New Delhi: The International Monetary Fund (IMF) on Tuesday reduced India's gross domestic product (GDP) growth forecast to 7.4 percent in 2022 from 8.2 percent projected in April this year.
The latest growth estimate is substantially lower compared to the 9 percent projected by the multilateral agency in January this year.
"For India, the revision reflects mainly less favorable external conditions and more rapid policy tightening," the IMF said in its July update of the World Economic Outlook (WEO).
The multilateral agency also cut India's GDP forecast for 2023 by 0.8 percentage points to 6.1 percent.
The IMF downgraded the growth projection for the world economy to 3.2 percent in 2022 and 2.9 percent in 2023 warning that the risk of unusually low growth is high.
"Several shocks have hit a world economy already weakened by the pandemic: higher-than-expected inflation worldwide––especially in the United States and major European economies––triggering tighter financial conditions; a worse-than-anticipated slowdown in China, reflecting COVID19 outbreaks and lockdowns; and further negative spillovers from the war in Ukraine," it said in the latest economic outlook.
Pierre-Olivier Gourinchas, IMF Chief Economist, said that tighter monetary policy will inevitably have real economic costs, but delaying it will only exacerbate the hardship. He further said that Central banks that have started their tightening cycle should stay the course until inflation is tamed.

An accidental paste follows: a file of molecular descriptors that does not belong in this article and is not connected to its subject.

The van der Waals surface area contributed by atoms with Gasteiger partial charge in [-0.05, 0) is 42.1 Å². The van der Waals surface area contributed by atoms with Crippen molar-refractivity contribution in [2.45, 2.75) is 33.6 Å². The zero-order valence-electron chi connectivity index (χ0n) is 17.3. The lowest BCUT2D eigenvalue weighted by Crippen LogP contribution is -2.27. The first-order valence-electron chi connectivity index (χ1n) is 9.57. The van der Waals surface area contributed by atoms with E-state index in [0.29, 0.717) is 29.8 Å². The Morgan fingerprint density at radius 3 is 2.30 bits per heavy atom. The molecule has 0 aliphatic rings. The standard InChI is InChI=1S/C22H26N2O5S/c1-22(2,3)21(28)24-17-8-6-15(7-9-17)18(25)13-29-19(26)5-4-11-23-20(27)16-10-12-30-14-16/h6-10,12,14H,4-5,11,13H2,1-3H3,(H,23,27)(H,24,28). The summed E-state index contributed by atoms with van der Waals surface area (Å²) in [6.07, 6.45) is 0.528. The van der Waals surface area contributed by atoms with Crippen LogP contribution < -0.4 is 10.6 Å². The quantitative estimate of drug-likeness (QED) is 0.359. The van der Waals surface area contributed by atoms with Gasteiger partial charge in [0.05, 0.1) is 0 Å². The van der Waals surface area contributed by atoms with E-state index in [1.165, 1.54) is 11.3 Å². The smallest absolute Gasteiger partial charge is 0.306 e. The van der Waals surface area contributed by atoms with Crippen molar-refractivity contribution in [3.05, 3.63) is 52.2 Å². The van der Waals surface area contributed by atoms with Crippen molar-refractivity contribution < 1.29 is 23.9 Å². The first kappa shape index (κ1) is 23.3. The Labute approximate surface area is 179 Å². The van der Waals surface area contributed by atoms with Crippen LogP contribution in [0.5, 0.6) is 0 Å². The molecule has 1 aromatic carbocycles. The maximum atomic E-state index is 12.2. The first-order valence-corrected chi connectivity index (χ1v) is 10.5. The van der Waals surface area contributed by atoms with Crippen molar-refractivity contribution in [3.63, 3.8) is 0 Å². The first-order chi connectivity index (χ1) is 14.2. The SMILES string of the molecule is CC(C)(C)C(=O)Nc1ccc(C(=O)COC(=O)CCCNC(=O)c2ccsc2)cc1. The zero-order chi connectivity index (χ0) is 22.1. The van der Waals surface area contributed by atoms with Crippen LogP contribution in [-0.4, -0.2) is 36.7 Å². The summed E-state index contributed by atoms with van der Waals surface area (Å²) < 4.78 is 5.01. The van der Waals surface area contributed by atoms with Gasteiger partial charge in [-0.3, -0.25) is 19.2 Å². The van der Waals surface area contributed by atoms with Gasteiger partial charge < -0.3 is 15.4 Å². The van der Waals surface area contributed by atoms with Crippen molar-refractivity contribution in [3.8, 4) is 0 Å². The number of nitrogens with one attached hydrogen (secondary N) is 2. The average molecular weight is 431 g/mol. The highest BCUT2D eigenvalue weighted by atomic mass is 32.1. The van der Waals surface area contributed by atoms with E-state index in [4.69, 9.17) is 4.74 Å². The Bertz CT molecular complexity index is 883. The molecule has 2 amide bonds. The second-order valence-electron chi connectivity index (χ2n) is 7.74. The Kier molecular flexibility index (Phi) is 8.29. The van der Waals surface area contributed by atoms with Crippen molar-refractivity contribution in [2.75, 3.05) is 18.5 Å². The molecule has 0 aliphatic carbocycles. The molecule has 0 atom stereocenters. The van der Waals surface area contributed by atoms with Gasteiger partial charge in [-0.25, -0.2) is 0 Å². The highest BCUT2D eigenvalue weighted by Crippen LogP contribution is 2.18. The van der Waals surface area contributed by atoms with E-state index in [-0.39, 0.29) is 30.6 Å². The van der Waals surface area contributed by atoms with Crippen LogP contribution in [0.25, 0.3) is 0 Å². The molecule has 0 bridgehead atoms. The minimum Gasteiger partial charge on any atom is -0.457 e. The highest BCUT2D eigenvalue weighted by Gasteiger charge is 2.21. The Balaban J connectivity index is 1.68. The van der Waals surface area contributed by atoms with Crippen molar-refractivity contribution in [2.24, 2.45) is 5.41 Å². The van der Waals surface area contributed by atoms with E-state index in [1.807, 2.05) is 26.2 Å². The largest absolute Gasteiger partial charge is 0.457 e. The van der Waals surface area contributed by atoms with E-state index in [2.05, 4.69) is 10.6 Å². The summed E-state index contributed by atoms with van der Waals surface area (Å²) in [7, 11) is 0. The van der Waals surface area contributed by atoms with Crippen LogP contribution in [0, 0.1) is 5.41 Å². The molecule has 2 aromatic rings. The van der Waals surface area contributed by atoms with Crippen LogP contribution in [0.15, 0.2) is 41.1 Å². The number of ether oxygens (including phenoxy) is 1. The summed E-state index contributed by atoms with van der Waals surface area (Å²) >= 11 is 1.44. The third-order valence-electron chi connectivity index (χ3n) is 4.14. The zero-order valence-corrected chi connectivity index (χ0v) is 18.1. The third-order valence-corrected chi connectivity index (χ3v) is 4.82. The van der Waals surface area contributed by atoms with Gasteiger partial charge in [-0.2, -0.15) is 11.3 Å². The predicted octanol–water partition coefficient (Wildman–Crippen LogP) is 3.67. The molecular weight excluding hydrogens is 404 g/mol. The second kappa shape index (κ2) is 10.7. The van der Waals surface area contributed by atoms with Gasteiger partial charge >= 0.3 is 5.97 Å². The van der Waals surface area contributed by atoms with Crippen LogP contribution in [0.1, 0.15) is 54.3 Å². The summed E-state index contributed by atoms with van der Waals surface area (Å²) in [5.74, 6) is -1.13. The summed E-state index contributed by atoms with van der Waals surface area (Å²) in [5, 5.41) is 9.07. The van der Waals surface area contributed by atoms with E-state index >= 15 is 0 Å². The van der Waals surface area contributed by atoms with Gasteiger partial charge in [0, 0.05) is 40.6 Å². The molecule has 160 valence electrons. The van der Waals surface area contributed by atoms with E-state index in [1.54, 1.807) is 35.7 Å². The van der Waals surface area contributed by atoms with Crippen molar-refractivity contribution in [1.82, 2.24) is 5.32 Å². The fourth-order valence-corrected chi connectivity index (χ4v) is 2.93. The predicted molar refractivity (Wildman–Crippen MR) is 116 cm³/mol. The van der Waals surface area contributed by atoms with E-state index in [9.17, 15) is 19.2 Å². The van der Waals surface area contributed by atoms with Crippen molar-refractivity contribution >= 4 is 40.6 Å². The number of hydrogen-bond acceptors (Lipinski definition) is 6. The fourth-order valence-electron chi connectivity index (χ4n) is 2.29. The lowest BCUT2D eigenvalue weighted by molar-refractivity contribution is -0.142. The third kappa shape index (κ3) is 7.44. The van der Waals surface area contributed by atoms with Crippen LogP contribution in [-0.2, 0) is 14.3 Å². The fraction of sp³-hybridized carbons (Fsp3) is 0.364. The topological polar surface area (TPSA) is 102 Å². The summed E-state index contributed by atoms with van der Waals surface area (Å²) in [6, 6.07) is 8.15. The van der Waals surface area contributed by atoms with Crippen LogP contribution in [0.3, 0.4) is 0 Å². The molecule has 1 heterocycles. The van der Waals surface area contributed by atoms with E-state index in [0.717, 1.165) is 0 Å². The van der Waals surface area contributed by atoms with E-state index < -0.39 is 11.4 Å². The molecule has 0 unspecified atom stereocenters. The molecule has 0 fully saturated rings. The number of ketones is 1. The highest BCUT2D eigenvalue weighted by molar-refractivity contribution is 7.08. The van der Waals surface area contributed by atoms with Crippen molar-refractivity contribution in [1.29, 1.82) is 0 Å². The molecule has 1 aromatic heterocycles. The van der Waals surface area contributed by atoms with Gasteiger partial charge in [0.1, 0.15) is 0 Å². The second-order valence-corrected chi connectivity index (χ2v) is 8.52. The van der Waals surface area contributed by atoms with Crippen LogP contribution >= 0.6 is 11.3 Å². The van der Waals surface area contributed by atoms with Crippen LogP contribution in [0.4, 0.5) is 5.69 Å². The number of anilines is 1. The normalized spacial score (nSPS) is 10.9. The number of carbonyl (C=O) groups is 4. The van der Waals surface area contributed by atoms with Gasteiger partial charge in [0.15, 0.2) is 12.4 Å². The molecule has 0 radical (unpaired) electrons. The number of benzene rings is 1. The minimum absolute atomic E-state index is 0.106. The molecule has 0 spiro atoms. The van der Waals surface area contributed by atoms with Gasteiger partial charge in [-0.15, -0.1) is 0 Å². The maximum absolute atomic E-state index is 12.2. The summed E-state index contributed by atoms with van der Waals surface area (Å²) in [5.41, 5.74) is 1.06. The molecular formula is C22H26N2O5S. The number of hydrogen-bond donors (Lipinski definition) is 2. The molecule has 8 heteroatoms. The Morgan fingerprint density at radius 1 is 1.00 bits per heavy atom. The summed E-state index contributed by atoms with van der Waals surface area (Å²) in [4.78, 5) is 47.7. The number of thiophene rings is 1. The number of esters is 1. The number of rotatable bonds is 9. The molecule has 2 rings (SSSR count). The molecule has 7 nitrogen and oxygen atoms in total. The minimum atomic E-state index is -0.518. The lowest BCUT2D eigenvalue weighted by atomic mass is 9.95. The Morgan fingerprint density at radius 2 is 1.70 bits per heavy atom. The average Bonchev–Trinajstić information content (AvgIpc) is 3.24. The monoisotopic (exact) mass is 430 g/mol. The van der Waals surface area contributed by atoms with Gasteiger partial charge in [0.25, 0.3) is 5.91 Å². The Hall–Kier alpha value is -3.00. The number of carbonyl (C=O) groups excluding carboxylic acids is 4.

"If some of the downside risks materialize, including a full shutdown of Russian gas flows to Europe, inflation will rise, and global growth will slow further to about 2.6 percent this year and 2 percent next year—a pace that has been undershot only five times since 1970," he said.
The multilateral lender noted that after a tentative recovery in 2021, the economic outlook has turned gloomy and uncertain, with the probability of a global recession.
"The global economy is slowing sharply. The war in Ukraine, rising energy and food prices, and supply-demand imbalances are feeding worldwide inflation," it said.
The IMF said that the negative revisions to growth in 2022–23 for emerging markets and developing economies reflect mainly the sharp slowdown of China’s economy and the moderation in India’s economic growth.
(With UNI inputs)